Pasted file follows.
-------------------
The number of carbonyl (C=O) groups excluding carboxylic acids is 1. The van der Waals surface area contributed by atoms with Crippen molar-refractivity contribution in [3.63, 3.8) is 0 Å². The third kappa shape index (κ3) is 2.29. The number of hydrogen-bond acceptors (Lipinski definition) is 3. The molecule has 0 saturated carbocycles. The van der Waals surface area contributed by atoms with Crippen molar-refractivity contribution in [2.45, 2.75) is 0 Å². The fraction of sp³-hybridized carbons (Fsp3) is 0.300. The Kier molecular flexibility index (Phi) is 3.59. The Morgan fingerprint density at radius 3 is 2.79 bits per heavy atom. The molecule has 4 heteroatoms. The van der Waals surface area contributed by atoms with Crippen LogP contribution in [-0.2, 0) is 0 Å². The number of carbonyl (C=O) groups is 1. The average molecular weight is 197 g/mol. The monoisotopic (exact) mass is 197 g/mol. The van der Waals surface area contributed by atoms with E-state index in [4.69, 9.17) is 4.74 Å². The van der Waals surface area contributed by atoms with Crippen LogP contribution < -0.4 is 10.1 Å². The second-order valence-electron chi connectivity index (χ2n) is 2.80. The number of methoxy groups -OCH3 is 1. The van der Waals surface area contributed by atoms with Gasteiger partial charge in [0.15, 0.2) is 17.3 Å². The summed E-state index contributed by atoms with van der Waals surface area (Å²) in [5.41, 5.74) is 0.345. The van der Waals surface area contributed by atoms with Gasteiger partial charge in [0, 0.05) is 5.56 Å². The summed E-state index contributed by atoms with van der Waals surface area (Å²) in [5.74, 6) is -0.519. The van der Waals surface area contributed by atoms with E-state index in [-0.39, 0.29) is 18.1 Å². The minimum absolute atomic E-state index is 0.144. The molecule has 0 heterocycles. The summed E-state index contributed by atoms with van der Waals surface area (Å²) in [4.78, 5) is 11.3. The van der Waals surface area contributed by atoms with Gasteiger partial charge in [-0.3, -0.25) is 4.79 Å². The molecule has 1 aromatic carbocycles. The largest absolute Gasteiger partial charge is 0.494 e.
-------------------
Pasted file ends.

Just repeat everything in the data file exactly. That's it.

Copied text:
The number of carbonyl (C=O) groups excluding carboxylic acids is 1. The van der Waals surface area contributed by atoms with Crippen molar-refractivity contribution in [3.63, 3.8) is 0 Å². The third kappa shape index (κ3) is 2.29. The number of hydrogen-bond acceptors (Lipinski definition) is 3. The molecule has 0 saturated carbocycles. The van der Waals surface area contributed by atoms with Crippen molar-refractivity contribution in [2.45, 2.75) is 0 Å². The fraction of sp³-hybridized carbons (Fsp3) is 0.300. The Kier molecular flexibility index (Phi) is 3.59. The Morgan fingerprint density at radius 3 is 2.79 bits per heavy atom. The molecule has 4 heteroatoms. The van der Waals surface area contributed by atoms with Crippen LogP contribution in [-0.2, 0) is 0 Å². The number of carbonyl (C=O) groups is 1. The average molecular weight is 197 g/mol. The monoisotopic (exact) mass is 197 g/mol. The van der Waals surface area contributed by atoms with E-state index in [4.69, 9.17) is 4.74 Å². The van der Waals surface area contributed by atoms with Crippen LogP contribution < -0.4 is 10.1 Å². The second-order valence-electron chi connectivity index (χ2n) is 2.80. The number of methoxy groups -OCH3 is 1. The van der Waals surface area contributed by atoms with Gasteiger partial charge in [0.15, 0.2) is 17.3 Å². The summed E-state index contributed by atoms with van der Waals surface area (Å²) in [5.41, 5.74) is 0.345. The van der Waals surface area contributed by atoms with Gasteiger partial charge in [0, 0.05) is 5.56 Å². The summed E-state index contributed by atoms with van der Waals surface area (Å²) in [5.74, 6) is -0.519. The van der Waals surface area contributed by atoms with E-state index in [-0.39, 0.29) is 18.1 Å². The minimum absolute atomic E-state index is 0.144. The molecule has 0 heterocycles. The summed E-state index contributed by atoms with van der Waals surface area (Å²) in [4.78, 5) is 11.3. The van der Waals surface area contributed by atoms with Gasteiger partial charge in [-0.3, -0.25) is 4.79 Å². The molecule has 1 aromatic carbocycles. The largest absolute Gasteiger partial charge is 0.494 e.